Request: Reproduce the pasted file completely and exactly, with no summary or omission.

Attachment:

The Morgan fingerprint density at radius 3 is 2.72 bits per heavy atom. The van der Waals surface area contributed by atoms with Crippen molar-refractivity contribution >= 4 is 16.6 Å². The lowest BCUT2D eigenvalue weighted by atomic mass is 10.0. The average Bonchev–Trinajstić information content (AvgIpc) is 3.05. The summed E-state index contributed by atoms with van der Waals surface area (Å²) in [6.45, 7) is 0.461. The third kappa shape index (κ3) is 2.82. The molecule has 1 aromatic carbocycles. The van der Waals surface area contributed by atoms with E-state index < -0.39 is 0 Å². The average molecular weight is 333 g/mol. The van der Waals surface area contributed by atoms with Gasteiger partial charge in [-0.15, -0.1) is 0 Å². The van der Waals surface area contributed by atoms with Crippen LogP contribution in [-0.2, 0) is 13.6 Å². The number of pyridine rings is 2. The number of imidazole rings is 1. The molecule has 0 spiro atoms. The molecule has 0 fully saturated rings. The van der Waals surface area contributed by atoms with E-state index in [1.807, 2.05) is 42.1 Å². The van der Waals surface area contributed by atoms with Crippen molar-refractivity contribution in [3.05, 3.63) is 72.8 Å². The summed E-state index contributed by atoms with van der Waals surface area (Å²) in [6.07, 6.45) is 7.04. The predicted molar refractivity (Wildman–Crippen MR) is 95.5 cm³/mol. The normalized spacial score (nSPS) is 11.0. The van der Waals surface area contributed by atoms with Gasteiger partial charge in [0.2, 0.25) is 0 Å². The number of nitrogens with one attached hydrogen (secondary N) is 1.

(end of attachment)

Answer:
The Morgan fingerprint density at radius 3 is 2.72 bits per heavy atom. The van der Waals surface area contributed by atoms with Crippen molar-refractivity contribution >= 4 is 16.6 Å². The lowest BCUT2D eigenvalue weighted by atomic mass is 10.0. The average Bonchev–Trinajstić information content (AvgIpc) is 3.05. The summed E-state index contributed by atoms with van der Waals surface area (Å²) in [6.45, 7) is 0.461. The third kappa shape index (κ3) is 2.82. The molecule has 1 aromatic carbocycles. The van der Waals surface area contributed by atoms with E-state index < -0.39 is 0 Å². The average molecular weight is 333 g/mol. The van der Waals surface area contributed by atoms with Gasteiger partial charge in [-0.15, -0.1) is 0 Å². The van der Waals surface area contributed by atoms with Crippen LogP contribution in [-0.2, 0) is 13.6 Å². The number of pyridine rings is 2. The number of imidazole rings is 1. The molecule has 0 spiro atoms. The molecule has 0 fully saturated rings. The van der Waals surface area contributed by atoms with E-state index in [1.807, 2.05) is 42.1 Å². The van der Waals surface area contributed by atoms with Crippen molar-refractivity contribution in [3.05, 3.63) is 72.8 Å². The summed E-state index contributed by atoms with van der Waals surface area (Å²) in [6.07, 6.45) is 7.04. The predicted molar refractivity (Wildman–Crippen MR) is 95.5 cm³/mol. The normalized spacial score (nSPS) is 11.0. The van der Waals surface area contributed by atoms with Gasteiger partial charge in [0.2, 0.25) is 0 Å². The number of nitrogens with one attached hydrogen (secondary N) is 1.